Your heartHealthy livingFor professionalsResearchHow you can helpAbout us

Atrial fibrillation clinical guidelines

For health professionals


Atrial fibrillation clinical guidelines

Australian clinical guidelines for the diagnosis and management of atrial fibrillation

Atrial fibrillation (AF) is the most common arrhythmia in clinical practice. Atrial fibrillation affects more than 500,000 Australians, and causes substantial morbidity and mortality

These are the first Australian guidelines on atrial fibrillation produced by the National Heart Foundation of Australia and the Cardiac Society of Australia and New Zealand. They have been developed to assist Australia-based practitioners in the management of adult patients with the condition. 

Who can use these guidelines?  

The Australian guidelines are written for health professionals across all disciplines. The guidelines provide a focus on local practice, with core recommendations informed by international guidelines.

What's in the guidelines?

  • Clinical resources and algorithms.
  • Recommendations on atrial fibrillation, incorporating evidence that has been graded on the certainty of evidence and the likely absolute benefit versus potential harm.
  • Recommendations on screening and prevention, diagnostic workup, detection and management of atrial fibrillation risk factors and co-morbidities, arrhythmia management, stroke prevention. 
  • Evidence and recommendations on newer risk factors (obesity, sleep apnoea, sedentary lifestyle). 
  • Use of catheter ablation treatment. 
  • Combining anticoagulants and antiplatelets. 
  • Stroke prediction score (CHA2DS2-VA). 
  • Recommendations for integrated management. 

Who endorses the guidelines?

These guidelines are endorsed by: 

  • Stroke Foundation 
  • Australian Commission on Safety and Quality in Health Care
  • Australian and New Zealand Society of Cardiac and Thoracic Surgeons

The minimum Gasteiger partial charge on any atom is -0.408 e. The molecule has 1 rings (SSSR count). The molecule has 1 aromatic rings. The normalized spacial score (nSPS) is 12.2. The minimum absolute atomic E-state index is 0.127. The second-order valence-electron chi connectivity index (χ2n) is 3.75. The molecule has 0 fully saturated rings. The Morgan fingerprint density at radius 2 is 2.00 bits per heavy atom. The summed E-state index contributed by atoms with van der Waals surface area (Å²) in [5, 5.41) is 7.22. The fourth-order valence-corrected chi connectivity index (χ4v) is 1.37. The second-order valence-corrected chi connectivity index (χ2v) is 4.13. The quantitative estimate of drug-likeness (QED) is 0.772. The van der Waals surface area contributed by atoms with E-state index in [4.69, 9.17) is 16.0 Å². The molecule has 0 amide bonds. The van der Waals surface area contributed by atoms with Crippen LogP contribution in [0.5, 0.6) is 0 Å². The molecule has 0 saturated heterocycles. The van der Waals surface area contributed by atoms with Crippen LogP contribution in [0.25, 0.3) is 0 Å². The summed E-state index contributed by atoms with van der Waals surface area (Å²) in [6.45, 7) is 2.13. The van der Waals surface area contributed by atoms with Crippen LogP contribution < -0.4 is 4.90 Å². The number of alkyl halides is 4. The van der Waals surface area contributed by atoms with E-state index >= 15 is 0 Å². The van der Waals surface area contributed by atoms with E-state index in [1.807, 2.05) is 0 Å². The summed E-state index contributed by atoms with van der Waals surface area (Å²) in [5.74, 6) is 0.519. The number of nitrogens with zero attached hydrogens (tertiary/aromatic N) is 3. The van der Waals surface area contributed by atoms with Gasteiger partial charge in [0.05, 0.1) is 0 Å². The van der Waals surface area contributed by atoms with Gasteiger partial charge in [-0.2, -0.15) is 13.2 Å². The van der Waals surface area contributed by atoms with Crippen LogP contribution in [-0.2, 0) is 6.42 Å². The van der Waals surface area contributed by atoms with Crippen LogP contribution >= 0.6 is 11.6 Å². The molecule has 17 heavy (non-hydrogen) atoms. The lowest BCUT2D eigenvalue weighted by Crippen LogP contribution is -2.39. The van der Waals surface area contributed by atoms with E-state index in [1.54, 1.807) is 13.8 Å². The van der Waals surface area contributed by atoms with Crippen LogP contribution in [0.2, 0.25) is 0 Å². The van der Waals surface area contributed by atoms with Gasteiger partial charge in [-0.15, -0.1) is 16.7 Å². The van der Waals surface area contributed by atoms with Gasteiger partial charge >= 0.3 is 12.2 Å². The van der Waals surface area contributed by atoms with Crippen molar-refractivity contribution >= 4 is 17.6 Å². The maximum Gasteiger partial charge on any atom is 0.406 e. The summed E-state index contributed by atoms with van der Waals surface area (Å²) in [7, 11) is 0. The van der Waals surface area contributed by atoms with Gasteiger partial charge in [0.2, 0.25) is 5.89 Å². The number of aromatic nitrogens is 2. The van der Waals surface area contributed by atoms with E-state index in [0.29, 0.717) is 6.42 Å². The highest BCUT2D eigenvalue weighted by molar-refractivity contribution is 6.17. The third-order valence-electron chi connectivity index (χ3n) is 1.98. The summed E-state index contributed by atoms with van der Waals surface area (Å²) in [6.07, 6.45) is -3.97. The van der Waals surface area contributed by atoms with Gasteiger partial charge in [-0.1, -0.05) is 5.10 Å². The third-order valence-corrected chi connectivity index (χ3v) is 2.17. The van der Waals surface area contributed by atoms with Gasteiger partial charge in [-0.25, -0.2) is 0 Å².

• The Australian College of Rural and Remote Medicine
  • The Council of Remote Area Nurses of Australia 
  • Australian College of Nursing
  • Royal Australian College of General Practitioners  

How were the guidelines developed

The guidelines were developed by the Heart Foundation and the Cardiac Society of Australia and New Zealand based on current evidence (at the time of writing). The guidelines were written by members of the working group who are leading experts in their fields and highly renowned both in Australia and overseas.  The approach to development and consultation was designed to ensure appropriate stakeholder representation and engagement in the guideline writing process. Recommendations were developed using GRADE methodology, which assesses the certainty of evidence. Further information about the guideline development process can be found in the guidelines and below.

Governance and conflicts of interest

The following documents outline the governance and process for the development of the guidelines, and the conflicts of interest for the Working and Reference Groups.  

Governance and process

Conflicts of interest register for the Reference Group

Conflicts of interest register for the Working Group

Atrial fibrillation guidelines presentations